7.3.1 A security dog must wear the following identification:
7.3.2 Electronic (microchip) identification is desirable.
The following information must be recorded for each dog:
The following information must be recorded for each placement:
7.5.1 Staff should respect dogs and have experience in handling large dogs. Formal training such as a technical college qualification in animal care is an advantage.
7.5.2 Staff should be aware of their responsibilities and competent to carry them out.
8.1.1 Vaccination against distemper, hepatitis and parvovirus is required. These vaccinations must be given every 12 months.
8.1.2 Vaccination against kennel cough is recommended every 12 months.
8.1.3 Heartworm preventative treatment (daily of monthly) is required. A blood test to determine heartworm status before commencement of treatment is necessary and then recommended every 6 months.
8.1.4 Regular treatment for gastrointestinal worms should be administered.
8.2.1 Each dog shall be checked at least twice a day to monitor its health and comfort, including weekends and public holidays.
8.2.2 The person checking dogs should note whether each dog:
8.2.3 Any changes in health status should be reported promptly to the security dog establishment manager.
8.3.1 The security dog establishment manager should establish liaison with a veterinary surgeon who is able to attend to dogs in his or her care.
8.3.2 Routine veterinary examination of each dog should be undertaken every 6 months.
8.3.3 Veterinary attention must be sought by the security dog establishment manager or his or her nominee for any dog showing one or more of the following signs:
8.3.4 Except on veterinary advice, dogs displaying any of these signs should not be used for security work and should be housed at the security dog establishment.
8.4.1 Facilities must be available either at the security dog establishment or at veterinary premises for isolation of dogs that are suspected of, or diagnosed as, having an infectious condition.
8.4.2 Sick dogs which are not infectious but which may be stressed by contact with other dogs should be separated but not necessarily isolated.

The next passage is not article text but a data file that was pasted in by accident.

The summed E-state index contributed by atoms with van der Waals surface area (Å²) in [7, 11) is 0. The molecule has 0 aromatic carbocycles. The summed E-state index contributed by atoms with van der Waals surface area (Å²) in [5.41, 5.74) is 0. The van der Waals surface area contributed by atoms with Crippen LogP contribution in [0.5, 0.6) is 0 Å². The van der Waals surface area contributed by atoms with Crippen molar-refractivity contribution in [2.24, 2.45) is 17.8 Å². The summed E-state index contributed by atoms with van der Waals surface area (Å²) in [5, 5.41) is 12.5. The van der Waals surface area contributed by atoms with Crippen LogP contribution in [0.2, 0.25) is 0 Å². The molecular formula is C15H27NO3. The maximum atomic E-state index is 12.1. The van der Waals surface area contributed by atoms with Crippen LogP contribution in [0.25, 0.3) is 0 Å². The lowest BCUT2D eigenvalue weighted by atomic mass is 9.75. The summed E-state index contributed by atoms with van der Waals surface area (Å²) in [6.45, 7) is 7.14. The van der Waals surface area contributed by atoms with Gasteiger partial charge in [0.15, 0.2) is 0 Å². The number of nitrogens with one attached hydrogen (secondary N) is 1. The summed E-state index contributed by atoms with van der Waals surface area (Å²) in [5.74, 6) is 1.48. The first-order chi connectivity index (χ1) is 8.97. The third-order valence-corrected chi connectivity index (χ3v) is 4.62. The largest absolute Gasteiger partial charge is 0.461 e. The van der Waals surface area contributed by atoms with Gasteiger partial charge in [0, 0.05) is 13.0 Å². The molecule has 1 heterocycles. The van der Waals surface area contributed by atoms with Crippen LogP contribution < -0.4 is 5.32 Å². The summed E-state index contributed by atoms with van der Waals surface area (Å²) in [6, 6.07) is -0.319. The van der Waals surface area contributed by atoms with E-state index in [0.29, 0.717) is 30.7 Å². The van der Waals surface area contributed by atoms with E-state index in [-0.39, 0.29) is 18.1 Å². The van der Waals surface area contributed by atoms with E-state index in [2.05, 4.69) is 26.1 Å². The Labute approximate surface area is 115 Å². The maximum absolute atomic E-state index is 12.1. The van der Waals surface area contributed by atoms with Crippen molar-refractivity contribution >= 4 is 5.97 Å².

8.5.1 Euthanasia should be considered where a dog becomes seriously ill or injured and where it is recommended by a veterinarian who has examined the dog.
8.5.2 Euthanasia should be carried out by a veterinarian.
9.1.1 Animals must receive appropriate, uncontaminated and nutritionally adequate food according to the accepted requirements for the breed and age. The food should be in sufficient quantity and of appropriate composition.
9.1.2 A variety of foods should be supplied. Canned and dry foods will form the staple diet in most cases, but fresh meat and fish may tempt fussy eaters.
9.1.3 Adult dogs should be fed daily.
9.1.4 Pups up to 6 months of age should be fed at least twice a day.
9.1.5 Food should be prepared hygienically in a separate kitchen area. It should be stored appropriately, e.g. dry food in a rodent-free place and fresh meat kept refrigerated.
9.1.6 Food and water containers should preferably not be chewable or spillable. They must be readily accessible, positioned to avoid contamination by urine or faeces, and cleaned at least daily.
9.1.7 Uneaten food should be removed and disposed of promptly so that it does not spoil or attract vermin.
9.1.8 Food must be provided in containers. Feeding directly from the floor is not acceptable.
Fresh water must be available at all times.
10.1 Dogs must have the opportunity for exercise to:
10.2 Exercise can be provided by:
11.1 Dogs should be transported in the shortest practicable time. They must not be kept in parked vehicles in the sun or in hot weather unless adequate ventilation and shade is provided.
11.2 Any vehicle (including trailers) especially designed or regularly used for transporting dogs should:
11.3 For more detailed information about animal transport, refer to the companion publication in this series entitled The Care and Management of Animals by Companion Animal Transport Agencies.
Originally published in October, 1996, by NSW Agriculture